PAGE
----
COPYRIGHT
Record labels, music publishing

Lawyers for Kanye West and Jay-Z have responded to the lawsuit filed by soul man Syl Johnson over a track on their collaborative album ‘Watch The Throne’. Johnson says the duo’s track ‘The Joy’ samples his song ‘Different Strokes’ without permission. Johnson’s lawsuit gives further detail saying that West’s people had approached his representatives about using the sample on his ‘My Beautiful Dark Twisted Fantasy’ album but no agreement was reached. The sample then showed up on ‘Watch The Throne‘ without a request even being made. The defence raised is primarily on technicalities relating to US copyright law. ‘Different Strokes’ dates from 1967, five years before the 1972 federal copyright protection applies. Although Johnson’s lawsuit specifically claims copyright protection under Illinois State Law, the West-Z rebuttal disputes that any such protection exists and according to their Answer: “Any claim based on the alleged use of Plaintiffs’ recording is barred because, inter alia, (a) the allegedly copied portion of the Plaintiff’s recording is not part of the musical composition; and, if it is part of the composition, (b) is not protectable and/or (c) any use was de minimis.”

In a separate matter, the estate of the late songwriter J Fred Coots is suing EMI’s music publishing company as part of a long running attempt to wrestle back control of the 1934 seasonal classic ‘Santa Claus Is Comin To Town’, under the provisions of US copyright law that allow songwriters who assign their copyrights to a third party, usually a commercial entity, to revoke that assignment, just once, after a period of time. For songs where original assignment took place after 1978 (when the current federal law termination clause was introduced) that period of time is 35 years although for pre-1978 songs it is more complicated. In all events EMI say that Coots had his only chance to terminate back in 1981  when he sent a termination letter to EMI’s predecessors who then owned the track, then but subsequently agreed a new deal, so control stayed with that publisher. That publisher was later bought by EMI. Lawyers for the Coots estate argue that the 1981 termination notice was never filed with the US Copyright Office and was therefore invalid so there fresh 2004 termination is valid.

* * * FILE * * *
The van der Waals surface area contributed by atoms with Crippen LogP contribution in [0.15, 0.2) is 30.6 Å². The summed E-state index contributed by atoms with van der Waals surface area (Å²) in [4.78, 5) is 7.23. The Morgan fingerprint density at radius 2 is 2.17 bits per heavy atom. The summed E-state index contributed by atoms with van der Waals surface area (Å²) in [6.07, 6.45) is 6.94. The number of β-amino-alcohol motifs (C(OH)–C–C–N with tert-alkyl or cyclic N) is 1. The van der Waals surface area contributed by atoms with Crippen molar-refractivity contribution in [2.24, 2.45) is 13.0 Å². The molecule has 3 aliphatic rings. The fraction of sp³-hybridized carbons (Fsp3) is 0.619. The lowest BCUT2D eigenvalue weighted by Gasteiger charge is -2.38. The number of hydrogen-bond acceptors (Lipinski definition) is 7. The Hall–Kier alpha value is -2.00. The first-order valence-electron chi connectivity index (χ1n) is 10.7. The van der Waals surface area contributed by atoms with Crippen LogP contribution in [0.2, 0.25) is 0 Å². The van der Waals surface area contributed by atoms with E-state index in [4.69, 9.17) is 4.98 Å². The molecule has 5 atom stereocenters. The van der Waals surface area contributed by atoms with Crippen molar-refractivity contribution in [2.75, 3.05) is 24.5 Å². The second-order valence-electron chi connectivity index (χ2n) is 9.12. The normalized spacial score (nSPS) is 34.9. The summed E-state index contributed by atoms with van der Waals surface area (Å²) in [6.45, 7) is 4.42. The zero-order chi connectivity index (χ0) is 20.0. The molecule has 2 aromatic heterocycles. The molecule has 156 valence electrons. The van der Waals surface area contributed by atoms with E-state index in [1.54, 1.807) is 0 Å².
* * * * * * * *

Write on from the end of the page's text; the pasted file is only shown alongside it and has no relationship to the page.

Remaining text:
In a similar battle, The Songwriters Guild of America has entered the legal battle between Victor Willis, the lead singer of the Village People, and Scorpio Music, the publishing company that owns the copyrights to the group’s songs, including YMCA, saying the case is an important test of a songwriters’ right to regain control of his or her work after 35 years. This week, a federal judge in California ruled the guild could file an amicus brief in the lawsuit, which many in the music industry say could be a significant test of copyright law.

See http://www.thembj.org/2011/11/sound-recording-in-2013-a-legal-brief/ and

http://artsbeat.blogs.nytimes.com/2011/12/20/songwriters-group-backs-village-people-singer-in-rights-case/